Your first credit card stories
- I realize I am off topic but it is horrendous now-a-days for a student going off to college to get a simple credit card in their name. They can't! We wanted our daughter to have a credit card to pay for books and other large purchases or at places that did not take checks. She couldn't get one. We finally added her to our Amex account. I had a credit card through my student checking account back in the early 80's. I only charged college items on it and we paid it off in full every month. It allowed me to build a credit history early on.
- My first credit card was obtained in the late 70's. "Back in the day", we got to write off the interest on our taxes. That changed with Tax Reform Act of 1986 when Reagan was in office. The interest no longer being a tax write-off did cause me to use it less, which was good for me, but maybe not as good for the economy. I have never been "attached" to any credit card. As long as the interest was low, I kept it. Today, I have 7 credit cards with over $150K available, and I only use one and pay it off each month. The others are stashed away and only kept because of negative credit score impact if I closed them out.
- I got my first credit card when I was 16 or 17 -- it was a condition of getting my driver's license that I have an easy way to pay for gas and guard against emergencies. Yes, I still have that card (and another), and I've never paid a dime in interest or fees. Here's what I think worked: when my mother explained to me how the card would work, she never told me that I had the option of NOT paying the full balance at the end of the month. In essence, she left out the "credit" part in the credit card lesson. As a result, I didn't know it was possible to pay less than the full monthly balance for YEARS. (I always wondered how the companies stayed in business...) It's funny in retrospect, but at 30, I've never paid less than the full balance on a credit card--and I use my two cards for almost every purchase all month long. It's simply a convenient way to track my spending (and rack up points in return, which net some nice gift cards a couple of times per year) that's more secure than a debit card--not a method for creating debt.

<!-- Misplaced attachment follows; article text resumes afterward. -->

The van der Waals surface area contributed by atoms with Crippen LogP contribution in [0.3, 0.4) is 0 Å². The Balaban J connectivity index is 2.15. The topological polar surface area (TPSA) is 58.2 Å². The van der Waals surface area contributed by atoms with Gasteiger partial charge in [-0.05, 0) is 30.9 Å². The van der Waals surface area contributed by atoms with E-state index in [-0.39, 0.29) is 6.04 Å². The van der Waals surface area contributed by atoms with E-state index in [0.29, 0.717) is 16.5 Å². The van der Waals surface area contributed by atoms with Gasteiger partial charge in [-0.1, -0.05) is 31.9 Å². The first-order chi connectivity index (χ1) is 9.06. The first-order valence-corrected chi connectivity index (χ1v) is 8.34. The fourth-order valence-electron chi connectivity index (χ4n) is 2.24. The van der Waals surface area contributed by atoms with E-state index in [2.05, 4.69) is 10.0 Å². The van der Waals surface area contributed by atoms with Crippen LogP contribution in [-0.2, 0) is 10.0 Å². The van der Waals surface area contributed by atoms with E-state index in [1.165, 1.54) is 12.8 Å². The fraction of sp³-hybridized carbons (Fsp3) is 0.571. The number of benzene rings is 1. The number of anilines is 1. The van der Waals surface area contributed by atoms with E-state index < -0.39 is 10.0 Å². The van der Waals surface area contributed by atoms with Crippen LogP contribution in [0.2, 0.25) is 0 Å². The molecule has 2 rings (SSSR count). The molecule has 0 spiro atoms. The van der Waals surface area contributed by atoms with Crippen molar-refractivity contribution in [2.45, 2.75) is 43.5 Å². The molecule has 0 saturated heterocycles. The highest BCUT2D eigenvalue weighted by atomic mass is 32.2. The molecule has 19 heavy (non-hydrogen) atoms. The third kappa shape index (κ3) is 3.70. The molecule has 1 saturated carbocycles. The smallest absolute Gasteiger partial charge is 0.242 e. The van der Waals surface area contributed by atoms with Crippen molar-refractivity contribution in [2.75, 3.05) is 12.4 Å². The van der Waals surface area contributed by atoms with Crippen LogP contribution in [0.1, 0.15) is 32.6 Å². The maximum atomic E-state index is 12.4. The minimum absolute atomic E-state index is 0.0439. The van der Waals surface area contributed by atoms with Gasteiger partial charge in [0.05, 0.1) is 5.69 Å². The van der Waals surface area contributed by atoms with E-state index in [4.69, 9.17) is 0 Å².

- I had a full, merit-based college scholarship (VERY grateful for that) and I never signed up for a credit card because I didn't think I needed one (I didn't). By the time I had settled into my fist full-time, post-college, salaried job at 22, I was still debt free and had amassed decent savings, but BECAUSE I didn't have any debt to prove what kind of risk I would be, no one wanted to give me a credit card. It was like being punished for doing the right thing my whole life. I managed to get approved for a no-perks card with a relatively average annual fee that I used on gas and paid in full and on time every month.
- I signed up for my first credit card in order to get a free burrito from La Bomba. I was a college freshman and did not give the transaction much thought beyond the free food.. It seemed like a no-brainer at the time. I got the credit card in the mail a few weeks later. It was blue and pink and said "MTV" on it in huge letters. Despite my embarrassment over the appearance of the MTV card, I still handed it to plenty of cashiers, and it did not take me long to run up the entire $780 credit limit. It hung over my head for a few years since I only paid the $10 minimum throughout college, but soon after I graduated and got my first job, I paid off the balance in full.. Now I keep it in in a block of ice in my freezer.. I don't want to use it, but I don't want to close it, either.